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SportsColumnistsBob Glauber

Ex-Giant Roman Oben defends Roger Goodell's handling of domestic violence issue

Commissioner Roger Goodell gestures to fans before a

Commissioner Roger Goodell gestures to fans before a game between the Giants and the Dallas Cowboys in East Rutherford, N.J. (Sept. 5, 2012) Credit: AP

Roman Oben is tired of hearing the repeated calls for Roger Goodell to be fired over his handling of a recent spate of domestic violence cases in the NFL.

"I'm disappointed that some people aren't satisfied until Goodell resigns," said Oben, a former offensive lineman who played for the Giants and earned a Super Bowl ring with the Tampa Bay Buccaneers. "I don't think that's the right thing to do. There are intricacies to this situation, and just pushing him out and bringing someone else in isn't the answer."

Oben was one of 11 former players to meet with Goodell on Tuesday to discuss the commissioner's plan to revise the league's personal conduct policy.

Goodell said at a Friday afternoon news conference that he wanted to update the plan, and said "everything is on the table" as far as making changes. The league has been reeling in recent weeks from the fallout associated with five cases of alleged domestic violence; four players, including former Ravens running back Ray Rice and Vikings running back Adrian Peterson, are currently suspended. A fifth, 49ers defensive end Ray McDonald, was arrested in August for assaulting his pregnant fiancée, but has not been charged and remains on the active roster.

Oben commended Goodell for owning up to the problem, and said he believes positive change is coming to the league as a result of some well-intentioned soul-searching on behalf of the commissioner and other league and team executives.

"The sign of an effective leader is one who admits he needs to listen to the people to try to get it right," said Oben, who played from 1996-2007. "My last year or two in the league, I was a player rep when they were starting to put this personal conduct policy together, so I'm familiar with it and I think it can help."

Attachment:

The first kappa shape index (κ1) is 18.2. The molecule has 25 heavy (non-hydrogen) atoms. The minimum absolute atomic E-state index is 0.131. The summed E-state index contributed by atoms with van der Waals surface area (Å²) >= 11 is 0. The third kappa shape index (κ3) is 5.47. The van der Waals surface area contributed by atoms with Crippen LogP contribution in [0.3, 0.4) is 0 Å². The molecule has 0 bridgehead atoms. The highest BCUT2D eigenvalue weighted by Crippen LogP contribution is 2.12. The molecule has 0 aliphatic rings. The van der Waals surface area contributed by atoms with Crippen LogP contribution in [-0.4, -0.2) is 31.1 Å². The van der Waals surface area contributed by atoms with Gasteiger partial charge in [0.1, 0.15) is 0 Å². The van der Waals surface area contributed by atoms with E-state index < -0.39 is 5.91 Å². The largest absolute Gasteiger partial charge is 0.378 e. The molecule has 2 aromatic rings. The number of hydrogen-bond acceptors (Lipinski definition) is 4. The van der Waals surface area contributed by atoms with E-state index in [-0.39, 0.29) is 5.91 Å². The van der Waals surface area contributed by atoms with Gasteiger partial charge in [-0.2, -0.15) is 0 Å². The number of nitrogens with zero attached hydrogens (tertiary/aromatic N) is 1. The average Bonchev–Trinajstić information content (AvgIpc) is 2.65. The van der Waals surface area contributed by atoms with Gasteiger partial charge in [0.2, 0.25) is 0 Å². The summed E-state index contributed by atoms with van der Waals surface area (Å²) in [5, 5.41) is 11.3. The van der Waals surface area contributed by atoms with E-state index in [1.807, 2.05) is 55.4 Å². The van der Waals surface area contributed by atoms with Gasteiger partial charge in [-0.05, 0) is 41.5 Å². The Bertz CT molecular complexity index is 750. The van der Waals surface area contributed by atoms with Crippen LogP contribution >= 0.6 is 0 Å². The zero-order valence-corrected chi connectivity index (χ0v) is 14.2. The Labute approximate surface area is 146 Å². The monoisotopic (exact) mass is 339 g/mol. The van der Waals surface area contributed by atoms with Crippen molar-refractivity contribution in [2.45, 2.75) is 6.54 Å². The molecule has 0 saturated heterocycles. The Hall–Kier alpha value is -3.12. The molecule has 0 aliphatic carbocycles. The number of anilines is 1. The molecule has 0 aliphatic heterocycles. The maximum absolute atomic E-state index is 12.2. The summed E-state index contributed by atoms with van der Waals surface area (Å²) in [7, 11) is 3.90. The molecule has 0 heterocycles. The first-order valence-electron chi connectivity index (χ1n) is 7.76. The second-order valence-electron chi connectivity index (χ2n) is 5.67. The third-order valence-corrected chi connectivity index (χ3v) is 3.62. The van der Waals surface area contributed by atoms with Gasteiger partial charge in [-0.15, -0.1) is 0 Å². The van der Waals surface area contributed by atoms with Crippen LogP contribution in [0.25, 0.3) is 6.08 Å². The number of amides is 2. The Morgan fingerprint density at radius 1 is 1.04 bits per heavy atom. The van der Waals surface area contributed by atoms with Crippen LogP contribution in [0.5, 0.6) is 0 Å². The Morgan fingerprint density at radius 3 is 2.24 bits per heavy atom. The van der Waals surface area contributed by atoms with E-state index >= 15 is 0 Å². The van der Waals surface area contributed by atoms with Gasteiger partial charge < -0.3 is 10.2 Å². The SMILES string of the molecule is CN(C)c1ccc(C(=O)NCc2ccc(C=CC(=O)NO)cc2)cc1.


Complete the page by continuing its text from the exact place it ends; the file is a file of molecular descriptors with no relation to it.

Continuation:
Oben believes it's important not only for today's NFL players, but for future generations to understand the importance of proper behavior on and off the field.

"It's not about just solving the issue , it's about solving the issue so that people in the pipeline, these ESPN five-star athletes, get it, too," he said. "They have to understand what it means to be in this position. They understand it financially in terms of maximizing their income, but they need to understand the responsibility that goes along with the opportunity. Too often there is an adversarial relationship between the league and the players, and it doesn't have to be that way."

Oben joined the other former players for a meeting at the NFL's New York-based offices with Goodell and former Dolphins and Eagles cornerback Troy Vincent, the league's vice president of football operations. The others were center Matt Birk, defensive end Patrick Kerney, former Jets defensive lineman Marty Lyons, defensive end/linebacker Willie McGinest, wide receiver Eddie Mason, former Jets running back Tony Paige, defensive end Robert Porcher, Hall of Fame linebacker Mike Singletary, defensive back Scott Turner, and former Giants running back Charles Way.